Pieces of the Puzzle. By Dan Kaggelis

It’s been a month since the opening of the barramundi season and whilst there are plenty of anglers out there with barra runs on the board, I’m sure there will be twice as many anglers scratching their heads wondering what they need to do to get off the mark. If this sounds like you, then its time to think about changing your game a little to help increase your chances of finding that elusive barramundi.

Finding and catching barramundi can be a tricky puzzle as they can be initially hard to find and even harder to convince to bite your lure or bait. The one thing to take solace in is the fact that once you do crack their patterns and feeding behaviours, you will quickly find your catches increasing tenfold. It’s often the case of a single breakthrough catch which sees pieces of the puzzle come together to begin forming the big picture. Here are a few simple yet very effective ideas to help boost your chances of finding big old bucket mouth and get you closer to solving the barramundi puzzle.


To start with, narrow down your target area by picking a single system or river to concentrate on. Instead of hitting multiple creeks and rivers, focus your attention in one place so you can invest the maximum amount of on-water time in one area. The beauty of doing this is, once you learn this system back to front you can apply the same knowledge to other creeks and rivers nearby which will have similar features and structure. When choosing your target system, think carefully about its potential as some systems hold more barra than others. Take note of what you are seeing being caught on social media, in magazines, and even chats with your local tackle store owner in making this decision.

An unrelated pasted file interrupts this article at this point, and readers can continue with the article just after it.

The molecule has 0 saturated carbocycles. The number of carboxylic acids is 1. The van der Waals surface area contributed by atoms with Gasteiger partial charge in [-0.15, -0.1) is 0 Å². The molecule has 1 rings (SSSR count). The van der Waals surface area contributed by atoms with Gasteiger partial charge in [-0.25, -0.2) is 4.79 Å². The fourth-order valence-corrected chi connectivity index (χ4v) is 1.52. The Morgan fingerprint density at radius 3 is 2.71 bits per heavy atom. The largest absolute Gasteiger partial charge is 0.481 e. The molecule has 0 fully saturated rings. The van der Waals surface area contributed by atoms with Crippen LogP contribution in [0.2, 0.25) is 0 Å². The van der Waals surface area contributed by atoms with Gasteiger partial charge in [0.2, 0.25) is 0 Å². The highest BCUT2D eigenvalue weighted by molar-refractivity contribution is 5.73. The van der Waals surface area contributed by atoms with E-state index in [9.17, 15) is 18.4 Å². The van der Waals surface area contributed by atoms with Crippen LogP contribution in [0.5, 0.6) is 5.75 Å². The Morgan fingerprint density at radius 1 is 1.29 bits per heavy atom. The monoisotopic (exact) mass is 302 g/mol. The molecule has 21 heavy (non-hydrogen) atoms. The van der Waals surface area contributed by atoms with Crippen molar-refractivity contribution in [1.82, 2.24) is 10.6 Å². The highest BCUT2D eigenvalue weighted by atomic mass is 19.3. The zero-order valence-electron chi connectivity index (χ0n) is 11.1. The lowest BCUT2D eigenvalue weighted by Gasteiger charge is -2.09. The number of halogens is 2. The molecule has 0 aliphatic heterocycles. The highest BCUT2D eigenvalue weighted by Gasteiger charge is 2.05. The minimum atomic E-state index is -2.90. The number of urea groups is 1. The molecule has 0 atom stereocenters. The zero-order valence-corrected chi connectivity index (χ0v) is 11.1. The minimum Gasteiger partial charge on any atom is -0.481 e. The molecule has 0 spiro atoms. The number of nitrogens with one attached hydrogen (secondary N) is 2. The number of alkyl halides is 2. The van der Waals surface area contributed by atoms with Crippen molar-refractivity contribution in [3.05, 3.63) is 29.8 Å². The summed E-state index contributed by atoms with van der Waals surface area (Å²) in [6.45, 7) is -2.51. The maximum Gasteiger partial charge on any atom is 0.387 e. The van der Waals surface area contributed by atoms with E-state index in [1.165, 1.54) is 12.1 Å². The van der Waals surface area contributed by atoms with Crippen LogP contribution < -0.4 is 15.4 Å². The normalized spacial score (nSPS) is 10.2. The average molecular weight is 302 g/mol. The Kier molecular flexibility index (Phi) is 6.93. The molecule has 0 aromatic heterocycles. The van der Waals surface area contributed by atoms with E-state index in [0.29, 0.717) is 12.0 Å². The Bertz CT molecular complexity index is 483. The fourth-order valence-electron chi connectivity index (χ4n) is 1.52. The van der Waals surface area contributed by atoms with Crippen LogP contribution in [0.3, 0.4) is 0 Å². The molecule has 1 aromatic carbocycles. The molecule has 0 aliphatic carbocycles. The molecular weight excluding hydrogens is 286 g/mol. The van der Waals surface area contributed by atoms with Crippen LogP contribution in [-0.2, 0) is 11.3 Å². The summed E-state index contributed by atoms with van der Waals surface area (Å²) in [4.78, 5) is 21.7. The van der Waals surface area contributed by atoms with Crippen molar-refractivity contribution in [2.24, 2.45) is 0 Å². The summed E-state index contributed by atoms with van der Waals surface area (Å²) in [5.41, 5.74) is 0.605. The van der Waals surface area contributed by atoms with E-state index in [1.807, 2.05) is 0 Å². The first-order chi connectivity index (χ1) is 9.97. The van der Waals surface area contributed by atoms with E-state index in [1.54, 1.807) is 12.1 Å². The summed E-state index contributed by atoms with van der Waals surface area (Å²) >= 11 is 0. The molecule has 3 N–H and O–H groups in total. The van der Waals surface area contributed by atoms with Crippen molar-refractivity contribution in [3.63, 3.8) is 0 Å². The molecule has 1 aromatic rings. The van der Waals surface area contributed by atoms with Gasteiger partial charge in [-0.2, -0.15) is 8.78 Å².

The next step is one I cannot stress enough, and that is the importance of having a decent sounder. Before you can catch a barramundi, you need to be able to find them, and there is no easier way then having a high-quality side and down imaging sounder. Sounder tech has come such a long way in the past two years and, unfortunately for barramundi, it really leaves them with nowhere to hide. Due to the barras size, shape and the way they sit in the water, they present up better than any other fish on both side and down imaging. There is no doubt that the best bit of barra gear I own is my Hummingbird mega sounder, and I wouldn’t even bother chasing a barra without it. Its ability to clearly define fish both on the flats and in snags has shaved years off trying to piece together the barra puzzle and its worth every cent. Whilst your sounder won’t help you to get the fish to bite (more on that later) it will help you locate where they are and give you the confidence to know you are in the game. Barra fishing is all about confidence and persistence and seeing those big barra shadows moving across your screen will bring you plenty of both. If you are going to invest in a quality sounder, my best advice is not to skimp and to get the best, most powerful unit you can afford. Buy right, and the unit will pay for itself in many years to come.